Hayfork Creek (Lower)
|Stretch:||Bridge on Hyampom Rd to Bridge in Hyampom|
|Difficulty:||Class IV to V|
|Flows:||450 to 2,000+ cfs. Dreamflows est|
|Gradient:||52 fpm average (3 miles in gorge #1 average 95 fpm, Gorge #2 is 100 fpm)|
|Put-in:||Bridge on Hyampom Rd 15 miles south of town|
|Take-out:||Bridge in Hyampom|
|Shuttle:||15 miles (25 minutes one-way)|
|Season:||Winter from rain, Spring from snowmelt|
|Featured in Video Twenty-Nine|
Something about the write-ups online at cacreeks and jscreekin have kept my desire for this run low. In one they talk about portaging many sieve piles while the other talks about running many a class V sieve piles. On the other hand, Stanley and Holbek don’t really mention sieves at all. For some reason this year I decided to forget all my preconceived apprehension towards the sieves and decided that Lower Hayfork Creek sounded like a good idea. Furthermore, I also had a change of heart on the 1.5 hour drive from my folks place in Weaverville, suddenly it didn’t seem like it was as far out of the way (let just ignore the fact that Weaverville is some 4 hours away from my house in Sacramento, that makes it seem horrible).
I think the disparity in the beta is due to river flows. Cacreeks had 300-400 and reported sieves, Stanley and Holbek had 2,000-3,000 and reported pushy whitewater. Jscreekin on the other hand had ~1,000 and reported runnable sievy rapids. Our flow was an easier version of the latter. We had 650 on the gauge and thought that by take-out this was an accurate estimate. At this flow, the rapids tended to be boulder bars with many good boofs and sieves to avoid. Luckily most of the moves had time to set-up for or due to the lower flow were less pushy that they would be with more water. Furthermore, some of the most in play sieves were actually just filling in with water resulting in reactionaries that would actually aid in moving you away from them. With less water I can think of at least one rapid that would result in a portage.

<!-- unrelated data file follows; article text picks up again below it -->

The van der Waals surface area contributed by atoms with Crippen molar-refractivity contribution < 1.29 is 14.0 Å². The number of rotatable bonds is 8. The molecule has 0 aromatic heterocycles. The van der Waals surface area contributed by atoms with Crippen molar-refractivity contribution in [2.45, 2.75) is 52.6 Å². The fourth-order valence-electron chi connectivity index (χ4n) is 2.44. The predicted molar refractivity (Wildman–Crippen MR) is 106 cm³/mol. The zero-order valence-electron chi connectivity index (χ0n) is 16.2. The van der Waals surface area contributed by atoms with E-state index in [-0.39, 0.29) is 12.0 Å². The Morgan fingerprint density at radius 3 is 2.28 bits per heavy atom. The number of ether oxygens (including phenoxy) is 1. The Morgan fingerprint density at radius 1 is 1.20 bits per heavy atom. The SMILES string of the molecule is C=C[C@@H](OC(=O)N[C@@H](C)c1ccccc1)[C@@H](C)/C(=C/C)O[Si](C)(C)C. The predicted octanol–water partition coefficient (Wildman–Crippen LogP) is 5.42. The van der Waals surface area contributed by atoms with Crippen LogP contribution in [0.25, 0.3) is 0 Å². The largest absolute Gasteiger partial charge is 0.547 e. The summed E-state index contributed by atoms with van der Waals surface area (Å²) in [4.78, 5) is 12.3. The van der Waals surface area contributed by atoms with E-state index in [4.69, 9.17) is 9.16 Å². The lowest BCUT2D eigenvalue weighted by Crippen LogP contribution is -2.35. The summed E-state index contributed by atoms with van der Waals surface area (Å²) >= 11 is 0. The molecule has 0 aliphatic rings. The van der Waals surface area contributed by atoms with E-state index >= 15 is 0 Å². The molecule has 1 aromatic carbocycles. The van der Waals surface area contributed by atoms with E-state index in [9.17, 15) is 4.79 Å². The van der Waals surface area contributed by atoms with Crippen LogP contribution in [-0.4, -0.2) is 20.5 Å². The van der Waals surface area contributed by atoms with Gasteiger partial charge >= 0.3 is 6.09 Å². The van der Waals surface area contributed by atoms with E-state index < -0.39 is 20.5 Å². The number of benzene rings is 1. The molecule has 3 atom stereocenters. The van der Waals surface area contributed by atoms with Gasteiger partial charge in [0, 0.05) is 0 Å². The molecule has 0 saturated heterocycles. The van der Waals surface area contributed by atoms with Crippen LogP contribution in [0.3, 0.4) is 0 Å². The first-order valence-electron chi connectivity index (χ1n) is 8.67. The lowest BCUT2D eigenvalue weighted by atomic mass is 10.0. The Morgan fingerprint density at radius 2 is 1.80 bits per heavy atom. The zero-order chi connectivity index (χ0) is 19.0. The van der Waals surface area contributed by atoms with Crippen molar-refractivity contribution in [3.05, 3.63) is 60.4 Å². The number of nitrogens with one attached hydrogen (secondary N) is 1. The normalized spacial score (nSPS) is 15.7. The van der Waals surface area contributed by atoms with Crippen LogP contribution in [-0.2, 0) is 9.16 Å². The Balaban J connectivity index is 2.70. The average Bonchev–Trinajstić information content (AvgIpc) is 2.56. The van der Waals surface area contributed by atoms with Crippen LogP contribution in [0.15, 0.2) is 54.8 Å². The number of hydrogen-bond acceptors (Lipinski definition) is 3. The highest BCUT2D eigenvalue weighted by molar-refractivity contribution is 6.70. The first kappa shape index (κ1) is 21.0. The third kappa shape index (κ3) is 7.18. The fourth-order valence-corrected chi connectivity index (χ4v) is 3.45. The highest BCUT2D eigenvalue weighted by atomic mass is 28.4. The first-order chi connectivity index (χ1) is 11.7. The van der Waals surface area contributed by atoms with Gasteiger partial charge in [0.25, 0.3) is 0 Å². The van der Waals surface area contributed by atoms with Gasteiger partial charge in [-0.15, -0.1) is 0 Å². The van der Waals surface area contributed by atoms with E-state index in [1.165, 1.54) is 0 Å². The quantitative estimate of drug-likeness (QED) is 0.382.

At 650 I was say that there were two class V-ish rapids in the first gorge and one in the second gorge (Griz Falls). Though there are certainly many others I would rank as class IV+ with V consequence. Not the place to be swimming nor out of control (though I did run a rapid or two backwards, but luckily it was after the crux moves were complete). Also, as several others have reported there are a few unportagable rapids; however the big rapids were all portageable (Griz Falls looked to be a challenging portage, but possible). While on the topic of Griz Falls, I think this rapid must have changed over the past several years. No longer is it a 10 foot drop onto rocks, instead there is a 5-6 foot boof at the entry to a ramp which deflects on a rock with ~75% of the water heads right (to safety) and 25% of the water heading left to a bad sieve. If you are upright and pointed right, I think there no way you would end up in the sieve. Even if you were upside down I think the hole above would move you to the right and away from the sieve. In all, it is no longer a V+ nor a mandatory portage (or at least not at these flows).